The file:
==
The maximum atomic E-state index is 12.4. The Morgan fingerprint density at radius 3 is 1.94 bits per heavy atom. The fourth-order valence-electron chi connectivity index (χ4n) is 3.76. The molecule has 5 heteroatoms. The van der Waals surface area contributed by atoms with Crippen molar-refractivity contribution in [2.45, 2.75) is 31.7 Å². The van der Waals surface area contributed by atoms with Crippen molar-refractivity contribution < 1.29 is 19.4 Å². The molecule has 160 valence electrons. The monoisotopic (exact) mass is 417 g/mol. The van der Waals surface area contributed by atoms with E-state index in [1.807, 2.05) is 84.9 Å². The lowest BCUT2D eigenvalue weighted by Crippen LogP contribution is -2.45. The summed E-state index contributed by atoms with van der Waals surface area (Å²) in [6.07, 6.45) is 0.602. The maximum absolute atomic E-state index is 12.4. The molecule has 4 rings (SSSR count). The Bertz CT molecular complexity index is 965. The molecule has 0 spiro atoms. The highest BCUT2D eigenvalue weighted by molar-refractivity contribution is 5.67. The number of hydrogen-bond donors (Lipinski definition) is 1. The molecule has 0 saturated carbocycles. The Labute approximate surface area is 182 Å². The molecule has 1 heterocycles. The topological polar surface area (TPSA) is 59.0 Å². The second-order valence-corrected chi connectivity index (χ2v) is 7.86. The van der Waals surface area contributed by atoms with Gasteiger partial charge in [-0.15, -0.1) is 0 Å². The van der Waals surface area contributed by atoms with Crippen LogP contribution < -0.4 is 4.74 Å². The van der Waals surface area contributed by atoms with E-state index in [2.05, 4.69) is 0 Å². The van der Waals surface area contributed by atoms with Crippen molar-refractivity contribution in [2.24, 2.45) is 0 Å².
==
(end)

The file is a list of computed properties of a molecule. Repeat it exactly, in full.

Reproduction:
The maximum atomic E-state index is 12.4. The Morgan fingerprint density at radius 3 is 1.94 bits per heavy atom. The fourth-order valence-electron chi connectivity index (χ4n) is 3.76. The molecule has 5 heteroatoms. The van der Waals surface area contributed by atoms with Crippen molar-refractivity contribution in [2.45, 2.75) is 31.7 Å². The van der Waals surface area contributed by atoms with Crippen molar-refractivity contribution < 1.29 is 19.4 Å². The molecule has 160 valence electrons. The monoisotopic (exact) mass is 417 g/mol. The van der Waals surface area contributed by atoms with E-state index in [1.807, 2.05) is 84.9 Å². The lowest BCUT2D eigenvalue weighted by Crippen LogP contribution is -2.45. The summed E-state index contributed by atoms with van der Waals surface area (Å²) in [6.07, 6.45) is 0.602. The maximum absolute atomic E-state index is 12.4. The molecule has 4 rings (SSSR count). The Bertz CT molecular complexity index is 965. The molecule has 0 spiro atoms. The highest BCUT2D eigenvalue weighted by molar-refractivity contribution is 5.67. The number of hydrogen-bond donors (Lipinski definition) is 1. The molecule has 0 saturated carbocycles. The Labute approximate surface area is 182 Å². The molecule has 1 heterocycles. The topological polar surface area (TPSA) is 59.0 Å². The second-order valence-corrected chi connectivity index (χ2v) is 7.86. The van der Waals surface area contributed by atoms with Gasteiger partial charge in [-0.15, -0.1) is 0 Å². The van der Waals surface area contributed by atoms with Crippen LogP contribution < -0.4 is 4.74 Å². The van der Waals surface area contributed by atoms with E-state index in [2.05, 4.69) is 0 Å². The van der Waals surface area contributed by atoms with Crippen molar-refractivity contribution in [2.24, 2.45) is 0 Å².